Such “reductions” were first suggested for pregnancies of four, five or more but now people are even aborting part of a set of twins. That’s right. And who’s going to explain to the survivor that they were once part of a pair and that they were the lucky one to not get the needle in the heart?
Because there’s been some debate over aborting one of a set of twins, I was interested in this National Post story out of Toronto over a Jewish hospital staff’s refusal to take part in this procedure. Let's see how the Post handles this matter:
TORONTO -- A Toronto hospital’s refusal to reduce a woman’s twin pregnancy to one fetus -- at least partly because of a doctor’s moral objections -- has triggered a human-rights fight over the little-known but contentious procedure.
The Ottawa-area patient had been warned that carrying twins at her age could increase the risk of losing the whole pregnancy, and was referred to Mount Sinai Hospital for a “selective reduction.” That means terminating at least one among multiple fetuses, akin to a partial abortion.
But the institution declined to provide the service, saying its practice was to only reduce triplets or more, unless one of the twins has some kind of anomaly.
And of course the hospital team suggested that the woman simply go south for this particular abortion procedure.
A terse email said the procedure was available in the United States, without specifying where exactly. Mount Sinai later said the “conscience of the clinicians” at the hospital would not let them eliminate one of two healthy twins.
“I was shocked, I was honestly disgusted and I felt judged,” the woman, identified in the case only as C.V., recalled in an interview. “It was very much a judgmental and ill-thought and essentially disrespectful reaction. … I was literally in disbelief.”
The article goes on to say the hospital indicated it would rather abort both children instead of just one and that Mt. Sinai would not comment further on the matter.
Well, that’s interesting. Does anyone have any questions at this point?
So, what is the ethical difference between aborting twins and aborting one of two twins? Since Mt. Sinai has Jewish roots and there are no shortage of Canadian Jewish ethicists, why wasn’t one interviewed for this piece?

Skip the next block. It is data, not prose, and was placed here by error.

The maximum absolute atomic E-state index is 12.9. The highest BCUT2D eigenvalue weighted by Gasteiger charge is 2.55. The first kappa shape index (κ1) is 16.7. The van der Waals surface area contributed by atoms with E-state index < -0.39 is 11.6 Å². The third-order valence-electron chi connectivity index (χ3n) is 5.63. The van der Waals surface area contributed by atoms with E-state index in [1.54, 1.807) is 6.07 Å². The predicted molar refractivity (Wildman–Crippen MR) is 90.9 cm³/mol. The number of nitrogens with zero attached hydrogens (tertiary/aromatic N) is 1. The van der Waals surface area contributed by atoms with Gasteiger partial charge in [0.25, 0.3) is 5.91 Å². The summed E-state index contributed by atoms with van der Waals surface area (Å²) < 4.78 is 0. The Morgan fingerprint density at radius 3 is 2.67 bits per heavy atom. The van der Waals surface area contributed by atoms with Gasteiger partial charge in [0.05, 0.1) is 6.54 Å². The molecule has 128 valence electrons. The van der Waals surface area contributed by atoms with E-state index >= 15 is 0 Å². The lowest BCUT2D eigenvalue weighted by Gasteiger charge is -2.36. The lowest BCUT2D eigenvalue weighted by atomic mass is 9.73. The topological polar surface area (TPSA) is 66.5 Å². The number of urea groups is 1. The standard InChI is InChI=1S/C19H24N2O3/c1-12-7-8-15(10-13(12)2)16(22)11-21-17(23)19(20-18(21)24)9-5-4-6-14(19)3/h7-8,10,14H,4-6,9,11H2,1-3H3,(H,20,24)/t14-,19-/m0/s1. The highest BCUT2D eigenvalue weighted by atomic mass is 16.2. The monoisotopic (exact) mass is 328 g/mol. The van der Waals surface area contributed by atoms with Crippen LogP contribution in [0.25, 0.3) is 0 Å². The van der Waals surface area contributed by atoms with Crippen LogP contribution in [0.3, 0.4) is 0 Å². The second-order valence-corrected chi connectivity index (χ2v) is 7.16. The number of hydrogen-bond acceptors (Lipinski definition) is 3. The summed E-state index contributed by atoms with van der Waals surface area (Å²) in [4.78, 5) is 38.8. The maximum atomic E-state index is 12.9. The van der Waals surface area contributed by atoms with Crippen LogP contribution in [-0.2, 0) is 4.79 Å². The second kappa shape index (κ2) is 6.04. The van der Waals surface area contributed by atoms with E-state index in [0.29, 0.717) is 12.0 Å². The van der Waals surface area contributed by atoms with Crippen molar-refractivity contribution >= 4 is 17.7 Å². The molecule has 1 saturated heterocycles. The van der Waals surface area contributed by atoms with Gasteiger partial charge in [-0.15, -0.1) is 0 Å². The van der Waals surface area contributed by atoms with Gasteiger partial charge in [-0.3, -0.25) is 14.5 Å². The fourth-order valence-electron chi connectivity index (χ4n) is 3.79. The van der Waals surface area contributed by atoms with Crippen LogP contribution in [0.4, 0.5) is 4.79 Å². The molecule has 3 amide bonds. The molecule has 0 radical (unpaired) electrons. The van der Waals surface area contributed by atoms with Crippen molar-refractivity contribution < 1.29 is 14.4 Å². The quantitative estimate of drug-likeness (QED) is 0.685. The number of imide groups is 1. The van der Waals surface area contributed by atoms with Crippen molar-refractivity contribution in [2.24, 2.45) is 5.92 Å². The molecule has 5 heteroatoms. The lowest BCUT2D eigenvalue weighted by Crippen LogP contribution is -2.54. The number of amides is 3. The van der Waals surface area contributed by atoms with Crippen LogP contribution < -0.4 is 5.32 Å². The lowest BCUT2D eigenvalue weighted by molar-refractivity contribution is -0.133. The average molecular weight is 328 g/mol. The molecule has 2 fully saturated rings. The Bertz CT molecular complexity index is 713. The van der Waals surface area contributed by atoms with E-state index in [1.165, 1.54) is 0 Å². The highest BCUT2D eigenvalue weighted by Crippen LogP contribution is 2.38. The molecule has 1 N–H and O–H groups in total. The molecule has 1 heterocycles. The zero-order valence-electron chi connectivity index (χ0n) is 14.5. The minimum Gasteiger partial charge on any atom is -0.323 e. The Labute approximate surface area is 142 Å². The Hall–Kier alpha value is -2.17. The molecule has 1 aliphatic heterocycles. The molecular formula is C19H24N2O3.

Yes, the reporter found two bio-ethicists to side with the mother. So why didn't the Post team search for at least one expert with an opposing point of view?
Or maybe the folks who wrote this article about the situation could have been quoted.
Of course the 45-year-old woman who had the pregnancy had plenty of indignant quotes in the story, which is to be expected. Meanwhile, the hospital's point of view -- this is the new normal -- was reduced to press releases and a policy statement saying there’s no medical proof that “reducing” one twin will benefit the survivor.
The National Post has covered this topic before, so it’s not like they don’t have a well of possible sources. Instead, the newspaper alludes to the “risks of carrying twins,” referring to a 12-year-old U.S. study. And sure, there are risks, but with the number of twin births (at least in the United States) at an all-time high, it’s become almost commonplace. It is certainly not a death sentence, at least for the mom. As for one of the hapless twins, well, that’s what the Post is writing about.
The word “conscience” is mentioned once in this piece as being a reason that clinicians refused to do this abortion. So was an unknown doctor having “moral objections” to aborting a twin? Obviously there was a huge interior debate going on at this hospital over this woman’s request along with certain individuals who refused to do the procedure, but no one was brought in -- via interviews -- to show that there might be ethical and religious problems with these abortions.
However, the New York Times, writing about the same topic back in 2011, found a medical practice that had been doing "reductions" on twins until the entire medical staff revolted, saying there is no medical justification for such a thing. They haven't done any since.
Lastly, it took me all of a few seconds to find this blog of comments by surrogate moms whose clients have ordered them to “reduce” one or more of the babies in their wombs. It’s not fun reading but it gives you a picture of what these women go through. Had the reporter wanted to work harder on this story, there are so many avenues he could have used. It's called journalism.
Sadly, he chose none of them.